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Survey: Make birth control information more relevant to women

Make sure you know all the facts to see if a method is right for you
National Institutes of Health

Health practitioners who provide birth control to women may be giving patients information they don’t consider relevant, according to a new study from Dartmouth College in Hanover, NH.

In a first-of-its-kind survey, 417 women ages 15 to 45 at 188 facilities providing contraception, both women and practitioners were asked what matters the most when deciding on a contraceptive method. They rated the importance of the information using 34 questions.

Although the women’s number-one question was about contraceptive safety, providers considered how the method is used as the number-one concern. The question rated most important for women was “How does it work to prevent pregnancy?” but for providers, it was “How often does a patient need to remember to use it?” and “How is it used?”

Additionally, information on side effects was in the top three questions for 26 percent of women compared to 16 percent of providers.

This is the first study to simultaneously explore the priorities of women and health care providers. It highlighted the importance of efforts to obtain each woman’s preferences and values as part of a shared decision-making process.

“Everything we hear suggests that women are struggling to choose the contraceptive method that best fits their unique needs and preferences,” says lead author of the study, Kyla Donnelly of The Dartmouth Institute for Health Policy & Clinical Practice. “Our findings suggest that this mismatch between what women want to know and what providers want to discuss may be a key factor.”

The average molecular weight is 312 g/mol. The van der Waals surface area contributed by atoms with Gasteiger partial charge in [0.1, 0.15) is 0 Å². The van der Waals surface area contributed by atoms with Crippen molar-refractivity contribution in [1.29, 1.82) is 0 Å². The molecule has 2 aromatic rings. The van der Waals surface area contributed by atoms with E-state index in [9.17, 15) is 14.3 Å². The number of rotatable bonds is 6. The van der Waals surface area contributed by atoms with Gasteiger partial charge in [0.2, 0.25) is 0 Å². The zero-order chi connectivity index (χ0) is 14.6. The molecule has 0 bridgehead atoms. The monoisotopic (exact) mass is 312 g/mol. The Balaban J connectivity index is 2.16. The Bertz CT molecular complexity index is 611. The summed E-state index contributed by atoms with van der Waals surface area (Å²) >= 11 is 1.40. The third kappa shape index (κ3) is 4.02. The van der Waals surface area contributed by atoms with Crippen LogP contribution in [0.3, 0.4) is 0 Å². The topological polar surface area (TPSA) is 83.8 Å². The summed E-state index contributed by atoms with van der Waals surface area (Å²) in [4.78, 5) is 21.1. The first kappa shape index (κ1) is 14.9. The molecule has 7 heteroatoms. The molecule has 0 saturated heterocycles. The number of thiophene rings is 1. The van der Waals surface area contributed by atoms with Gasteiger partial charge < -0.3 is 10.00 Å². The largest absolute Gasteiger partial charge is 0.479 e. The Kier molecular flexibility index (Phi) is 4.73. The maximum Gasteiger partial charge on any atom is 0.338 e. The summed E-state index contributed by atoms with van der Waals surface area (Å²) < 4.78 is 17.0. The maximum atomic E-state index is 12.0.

There are more than 20 different methods of contraception available to women that vary substantially in their method of use, effectiveness, side effects and other features. They range from natural family planning to surgical sterilization; with many methods in between, such as an intrauterine device (IUD), birth control pills, and implantable devices. Not all women want to use the same method. For example, for religious reasons, a woman may object to using anything other than natural family planning; a woman who has completed her family may want to undergo a tubal ligation, which is highly effective at preventing pregnancy.

“Supporting women to choose the contraceptive method that fits their preferences and lifestyle is a critical part of providing patient-centered care and preventing unintended pregnancy,” says co-author, Dr. Rachel Thompson from The Dartmouth Center for Health Care Delivery Science. “Given the current unprecedented access to contraception in the U.S., facilitating shared contraceptive decision-making in the clinical encounter is critical.”

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